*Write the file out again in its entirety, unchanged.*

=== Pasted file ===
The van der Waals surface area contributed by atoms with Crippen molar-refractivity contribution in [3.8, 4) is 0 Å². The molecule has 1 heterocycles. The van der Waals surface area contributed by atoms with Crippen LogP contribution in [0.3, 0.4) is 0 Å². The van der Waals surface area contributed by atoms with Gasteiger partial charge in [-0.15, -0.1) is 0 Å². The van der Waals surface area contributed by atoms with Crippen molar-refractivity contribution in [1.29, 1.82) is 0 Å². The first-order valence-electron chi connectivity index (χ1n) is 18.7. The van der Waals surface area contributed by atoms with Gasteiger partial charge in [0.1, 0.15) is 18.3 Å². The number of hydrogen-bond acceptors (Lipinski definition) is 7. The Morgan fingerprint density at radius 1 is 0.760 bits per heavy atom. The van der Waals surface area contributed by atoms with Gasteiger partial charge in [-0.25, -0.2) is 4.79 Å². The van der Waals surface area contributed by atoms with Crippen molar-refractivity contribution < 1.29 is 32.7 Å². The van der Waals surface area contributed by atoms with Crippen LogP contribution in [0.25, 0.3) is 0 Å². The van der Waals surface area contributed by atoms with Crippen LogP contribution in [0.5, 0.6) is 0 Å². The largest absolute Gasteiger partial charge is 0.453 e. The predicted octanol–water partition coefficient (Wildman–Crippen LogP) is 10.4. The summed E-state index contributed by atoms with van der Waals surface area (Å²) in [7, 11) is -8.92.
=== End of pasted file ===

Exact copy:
The van der Waals surface area contributed by atoms with Crippen molar-refractivity contribution in [3.8, 4) is 0 Å². The molecule has 1 heterocycles. The van der Waals surface area contributed by atoms with Crippen LogP contribution in [0.3, 0.4) is 0 Å². The van der Waals surface area contributed by atoms with Gasteiger partial charge in [-0.15, -0.1) is 0 Å². The van der Waals surface area contributed by atoms with Crippen molar-refractivity contribution in [1.29, 1.82) is 0 Å². The first-order valence-electron chi connectivity index (χ1n) is 18.7. The van der Waals surface area contributed by atoms with Gasteiger partial charge in [0.1, 0.15) is 18.3 Å². The number of hydrogen-bond acceptors (Lipinski definition) is 7. The Morgan fingerprint density at radius 1 is 0.760 bits per heavy atom. The van der Waals surface area contributed by atoms with Gasteiger partial charge in [-0.25, -0.2) is 4.79 Å². The van der Waals surface area contributed by atoms with Crippen molar-refractivity contribution < 1.29 is 32.7 Å². The van der Waals surface area contributed by atoms with Crippen LogP contribution in [0.25, 0.3) is 0 Å². The van der Waals surface area contributed by atoms with Crippen LogP contribution in [0.5, 0.6) is 0 Å². The largest absolute Gasteiger partial charge is 0.453 e. The predicted octanol–water partition coefficient (Wildman–Crippen LogP) is 10.4. The summed E-state index contributed by atoms with van der Waals surface area (Å²) in [7, 11) is -8.92.